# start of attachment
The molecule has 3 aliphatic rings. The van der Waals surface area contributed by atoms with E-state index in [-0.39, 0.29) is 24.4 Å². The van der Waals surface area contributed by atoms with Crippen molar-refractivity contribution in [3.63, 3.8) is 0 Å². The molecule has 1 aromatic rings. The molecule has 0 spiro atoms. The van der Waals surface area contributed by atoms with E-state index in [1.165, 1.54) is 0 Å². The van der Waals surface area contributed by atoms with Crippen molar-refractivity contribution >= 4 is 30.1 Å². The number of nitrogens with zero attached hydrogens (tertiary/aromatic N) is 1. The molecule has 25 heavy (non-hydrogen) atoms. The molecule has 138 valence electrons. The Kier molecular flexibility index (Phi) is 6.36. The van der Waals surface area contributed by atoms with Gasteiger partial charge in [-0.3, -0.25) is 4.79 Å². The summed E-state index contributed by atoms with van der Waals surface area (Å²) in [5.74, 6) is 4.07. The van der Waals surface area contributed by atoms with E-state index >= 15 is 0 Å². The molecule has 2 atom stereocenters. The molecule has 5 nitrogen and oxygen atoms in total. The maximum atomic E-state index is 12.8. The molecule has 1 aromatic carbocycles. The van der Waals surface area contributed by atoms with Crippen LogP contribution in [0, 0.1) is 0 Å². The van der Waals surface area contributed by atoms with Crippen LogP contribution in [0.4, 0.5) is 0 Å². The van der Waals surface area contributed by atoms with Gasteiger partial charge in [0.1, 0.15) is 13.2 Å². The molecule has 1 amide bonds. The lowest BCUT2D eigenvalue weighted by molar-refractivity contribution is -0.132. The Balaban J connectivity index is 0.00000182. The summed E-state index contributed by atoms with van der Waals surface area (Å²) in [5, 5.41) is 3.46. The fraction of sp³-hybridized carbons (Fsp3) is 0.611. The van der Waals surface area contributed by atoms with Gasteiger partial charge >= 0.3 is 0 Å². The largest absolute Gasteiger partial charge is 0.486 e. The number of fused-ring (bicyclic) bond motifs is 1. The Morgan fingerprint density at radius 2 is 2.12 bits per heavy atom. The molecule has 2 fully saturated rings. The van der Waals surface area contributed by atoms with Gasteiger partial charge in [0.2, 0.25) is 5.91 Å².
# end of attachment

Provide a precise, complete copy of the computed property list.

The molecule has 3 aliphatic rings. The van der Waals surface area contributed by atoms with E-state index in [-0.39, 0.29) is 24.4 Å². The van der Waals surface area contributed by atoms with Crippen molar-refractivity contribution in [3.63, 3.8) is 0 Å². The molecule has 1 aromatic rings. The molecule has 0 spiro atoms. The van der Waals surface area contributed by atoms with E-state index in [1.165, 1.54) is 0 Å². The van der Waals surface area contributed by atoms with Crippen molar-refractivity contribution >= 4 is 30.1 Å². The number of nitrogens with zero attached hydrogens (tertiary/aromatic N) is 1. The molecule has 25 heavy (non-hydrogen) atoms. The molecule has 138 valence electrons. The Kier molecular flexibility index (Phi) is 6.36. The van der Waals surface area contributed by atoms with Gasteiger partial charge in [-0.3, -0.25) is 4.79 Å². The summed E-state index contributed by atoms with van der Waals surface area (Å²) in [5.74, 6) is 4.07. The van der Waals surface area contributed by atoms with E-state index >= 15 is 0 Å². The molecule has 2 atom stereocenters. The molecule has 5 nitrogen and oxygen atoms in total. The maximum atomic E-state index is 12.8. The molecule has 1 aromatic carbocycles. The van der Waals surface area contributed by atoms with Crippen LogP contribution in [0, 0.1) is 0 Å². The van der Waals surface area contributed by atoms with Crippen LogP contribution in [0.4, 0.5) is 0 Å². The van der Waals surface area contributed by atoms with Gasteiger partial charge in [0.1, 0.15) is 13.2 Å². The molecule has 1 amide bonds. The lowest BCUT2D eigenvalue weighted by molar-refractivity contribution is -0.132. The Balaban J connectivity index is 0.00000182. The summed E-state index contributed by atoms with van der Waals surface area (Å²) in [5, 5.41) is 3.46. The fraction of sp³-hybridized carbons (Fsp3) is 0.611. The van der Waals surface area contributed by atoms with Gasteiger partial charge >= 0.3 is 0 Å². The largest absolute Gasteiger partial charge is 0.486 e. The number of fused-ring (bicyclic) bond motifs is 1. The Morgan fingerprint density at radius 2 is 2.12 bits per heavy atom. The molecule has 2 fully saturated rings. The van der Waals surface area contributed by atoms with Gasteiger partial charge in [0.2, 0.25) is 5.91 Å².